Rachael Herman is a professional writer with an extensive background in medical writing, research, and language development. Her hobbies include hiking in the Rockies, cooking, and reading.

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The Link Between Pain and Sleep

Sleep and dreams

New Studies Underway to Link Sleep and Chronic Pain

As part of a nationwide effort to address the widespread overuse and abuse of opioid pain relievers while simultaneously expanding knowledge on non-drug interventions, Washington State University has decided to lead a study to look at the relationship between chronic pain and sleep.

Marian Wilson, lead investigator and assistant professor in the College of Nursing at WSU, notes that physicians are being pressured to stop prescribing so many painkillers.  New guidelines for prescribing medications, issued in 2016 by the Centers for Disease Control and Prevention recommend limiting the use of opioids in chronic pain patients.

Ms. Wilson began the research, noting that it is not fair to cut off pain relievers in chronic pain patients without having effective alternatives available.

While there is medical literature about sleep and pain, the topic has not been adequately studied.  Previous research suggests there is a correlation, linking poor sleep to higher amounts of pain, but it is not clear which comes first.  Is the pain worse because of sleep loss, or is sleep disrupted because of the pain?

The new grant given by the National Center for Complementary and Integrative Health (part of the National Institutes of Health) allows Dr. Wilson and colleagues from WSU Health Sciences in Spokane and the Department of Rehabilitation Medicine to study the topic over a two-year period.

The study will be part of a larger NIH-funded project focused on a veteran hypnosis-pain study.  Dr. Wilson and team will collaborate with pain experts Mark Jensen and Rhonda Williams from University of Washington and the U.S. Veterans Administration Puget Sound Healthcare System.  Additional sleep expertise will come from Dr. Hans Van Dongen, a professor at Elson S. Floyd College of Medicine and the director of the Sleep and Performance Research Center.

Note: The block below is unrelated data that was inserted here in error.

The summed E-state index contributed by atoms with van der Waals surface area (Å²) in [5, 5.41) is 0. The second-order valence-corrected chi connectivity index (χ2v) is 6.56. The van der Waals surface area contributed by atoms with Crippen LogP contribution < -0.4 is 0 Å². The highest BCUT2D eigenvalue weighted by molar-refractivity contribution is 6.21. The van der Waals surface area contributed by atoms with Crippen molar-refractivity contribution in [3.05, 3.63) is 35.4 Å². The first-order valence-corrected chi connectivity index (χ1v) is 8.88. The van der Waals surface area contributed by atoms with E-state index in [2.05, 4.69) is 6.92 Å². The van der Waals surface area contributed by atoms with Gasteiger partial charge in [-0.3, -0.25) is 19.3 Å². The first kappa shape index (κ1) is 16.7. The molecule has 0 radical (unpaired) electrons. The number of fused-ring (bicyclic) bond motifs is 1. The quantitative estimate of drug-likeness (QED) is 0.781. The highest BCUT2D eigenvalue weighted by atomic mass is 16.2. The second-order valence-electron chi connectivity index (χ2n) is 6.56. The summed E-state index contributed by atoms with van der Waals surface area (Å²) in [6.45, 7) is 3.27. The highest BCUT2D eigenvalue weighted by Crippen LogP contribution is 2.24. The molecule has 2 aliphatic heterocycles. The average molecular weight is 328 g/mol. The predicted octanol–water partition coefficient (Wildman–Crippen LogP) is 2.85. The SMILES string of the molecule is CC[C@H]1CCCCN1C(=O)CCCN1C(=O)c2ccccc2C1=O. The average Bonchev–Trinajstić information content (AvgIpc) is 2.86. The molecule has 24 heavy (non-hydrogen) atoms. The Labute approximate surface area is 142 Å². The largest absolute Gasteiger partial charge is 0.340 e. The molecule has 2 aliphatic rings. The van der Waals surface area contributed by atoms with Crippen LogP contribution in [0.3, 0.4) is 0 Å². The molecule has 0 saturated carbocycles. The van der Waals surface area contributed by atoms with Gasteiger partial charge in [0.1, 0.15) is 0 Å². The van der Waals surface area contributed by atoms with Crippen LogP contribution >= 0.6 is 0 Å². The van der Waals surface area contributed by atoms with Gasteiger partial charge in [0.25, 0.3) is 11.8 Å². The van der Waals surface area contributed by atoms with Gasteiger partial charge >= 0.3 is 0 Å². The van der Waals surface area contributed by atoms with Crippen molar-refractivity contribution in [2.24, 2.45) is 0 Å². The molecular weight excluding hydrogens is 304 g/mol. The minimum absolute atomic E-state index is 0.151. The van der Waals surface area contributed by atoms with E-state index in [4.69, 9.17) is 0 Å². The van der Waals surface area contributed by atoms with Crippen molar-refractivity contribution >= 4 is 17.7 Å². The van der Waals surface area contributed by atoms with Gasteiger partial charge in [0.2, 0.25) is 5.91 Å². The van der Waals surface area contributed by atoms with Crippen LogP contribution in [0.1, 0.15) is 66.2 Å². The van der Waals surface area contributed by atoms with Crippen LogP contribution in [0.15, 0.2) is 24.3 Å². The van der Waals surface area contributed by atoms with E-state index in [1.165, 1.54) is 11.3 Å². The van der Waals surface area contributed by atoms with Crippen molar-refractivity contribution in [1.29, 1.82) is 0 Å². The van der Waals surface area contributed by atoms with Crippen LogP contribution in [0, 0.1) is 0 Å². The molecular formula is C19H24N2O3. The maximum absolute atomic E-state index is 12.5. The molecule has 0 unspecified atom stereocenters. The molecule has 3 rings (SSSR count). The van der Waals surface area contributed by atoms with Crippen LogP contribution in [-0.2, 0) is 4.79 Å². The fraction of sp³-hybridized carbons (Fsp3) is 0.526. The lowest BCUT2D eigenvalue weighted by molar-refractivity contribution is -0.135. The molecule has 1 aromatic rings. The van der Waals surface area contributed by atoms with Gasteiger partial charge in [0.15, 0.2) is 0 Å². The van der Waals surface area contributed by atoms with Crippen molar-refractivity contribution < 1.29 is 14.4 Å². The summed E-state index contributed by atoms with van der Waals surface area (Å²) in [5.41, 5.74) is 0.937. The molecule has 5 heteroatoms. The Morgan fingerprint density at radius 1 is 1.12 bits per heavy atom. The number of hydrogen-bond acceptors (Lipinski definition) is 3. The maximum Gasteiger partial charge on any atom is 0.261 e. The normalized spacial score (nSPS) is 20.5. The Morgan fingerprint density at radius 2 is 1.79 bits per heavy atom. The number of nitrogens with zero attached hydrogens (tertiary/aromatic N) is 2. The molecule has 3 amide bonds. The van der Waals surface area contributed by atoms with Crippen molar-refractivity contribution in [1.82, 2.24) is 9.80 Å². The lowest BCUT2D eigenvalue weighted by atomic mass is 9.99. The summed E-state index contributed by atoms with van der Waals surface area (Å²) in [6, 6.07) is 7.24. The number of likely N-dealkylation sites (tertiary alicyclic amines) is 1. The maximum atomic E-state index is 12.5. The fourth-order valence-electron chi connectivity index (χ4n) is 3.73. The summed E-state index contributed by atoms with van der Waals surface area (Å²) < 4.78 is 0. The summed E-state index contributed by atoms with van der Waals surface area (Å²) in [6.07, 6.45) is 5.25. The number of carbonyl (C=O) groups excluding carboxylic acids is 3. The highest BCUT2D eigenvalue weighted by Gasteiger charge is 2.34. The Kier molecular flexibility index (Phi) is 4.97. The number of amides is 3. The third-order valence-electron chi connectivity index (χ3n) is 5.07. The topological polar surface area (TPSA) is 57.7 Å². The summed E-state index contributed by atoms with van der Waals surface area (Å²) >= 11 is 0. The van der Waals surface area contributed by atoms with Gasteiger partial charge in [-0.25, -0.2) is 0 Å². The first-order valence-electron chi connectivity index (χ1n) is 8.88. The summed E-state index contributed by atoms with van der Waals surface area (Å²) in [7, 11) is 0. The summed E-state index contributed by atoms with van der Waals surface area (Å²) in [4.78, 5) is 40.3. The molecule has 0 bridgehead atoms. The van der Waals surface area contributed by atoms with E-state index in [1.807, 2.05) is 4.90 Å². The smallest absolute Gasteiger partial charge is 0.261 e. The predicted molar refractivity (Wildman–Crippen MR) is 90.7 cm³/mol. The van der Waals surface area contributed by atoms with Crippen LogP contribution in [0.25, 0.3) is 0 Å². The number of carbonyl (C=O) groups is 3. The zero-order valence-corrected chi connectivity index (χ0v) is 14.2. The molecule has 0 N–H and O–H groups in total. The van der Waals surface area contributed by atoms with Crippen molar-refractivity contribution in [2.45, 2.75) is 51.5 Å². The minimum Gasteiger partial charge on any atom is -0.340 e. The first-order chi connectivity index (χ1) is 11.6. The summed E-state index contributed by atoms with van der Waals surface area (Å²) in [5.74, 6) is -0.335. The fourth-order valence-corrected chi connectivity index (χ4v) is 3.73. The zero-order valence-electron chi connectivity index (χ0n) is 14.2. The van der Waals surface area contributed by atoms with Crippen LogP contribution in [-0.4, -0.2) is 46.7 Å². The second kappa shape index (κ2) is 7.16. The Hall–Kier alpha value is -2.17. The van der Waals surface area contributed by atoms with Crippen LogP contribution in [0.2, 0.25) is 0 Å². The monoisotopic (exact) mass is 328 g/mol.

The parent study will focus on how effective self-hypnosis and mindful meditation interventions are in 240 veterans with chronic pain.

Ms. Wilson’s subproject about sleep and pain will review 135 veterans from the parent study.  Each vet will do a sleep survey and wear monitoring devices for one week at three different times: before the intervention, immediately after, and then again three months after intervention.

Scientists will pair pain data with sleep data from the parent study to determine if improvements in pain are followed by or preceded by improvements in sleep, or if they happen simultaneously.  This will serve as the first step toward developing treatments for sleep that will help with chronic pain.

Dr. Wilson has a passion for pain management.  As a nurse scientist, while pursuing her Ph.D. in nursing, she reviewed a program that addressed the abuse of the emergency department by chronic pain patients seeking opioids.  The program, instead of providing the prescriptions, referred patients back to their primary doctor, and it was considered successful in reducing the use of the emergency department in this patient population.

Wilson felt there was more that could be done to address the need for opioids in chronic pain patients, especially with regard to finding new ways to manage symptoms without drugs.  She wrote her dissertation on the efficacy of self-management programs online for those with chronic pain, with the added benefit of reduced use of opioids.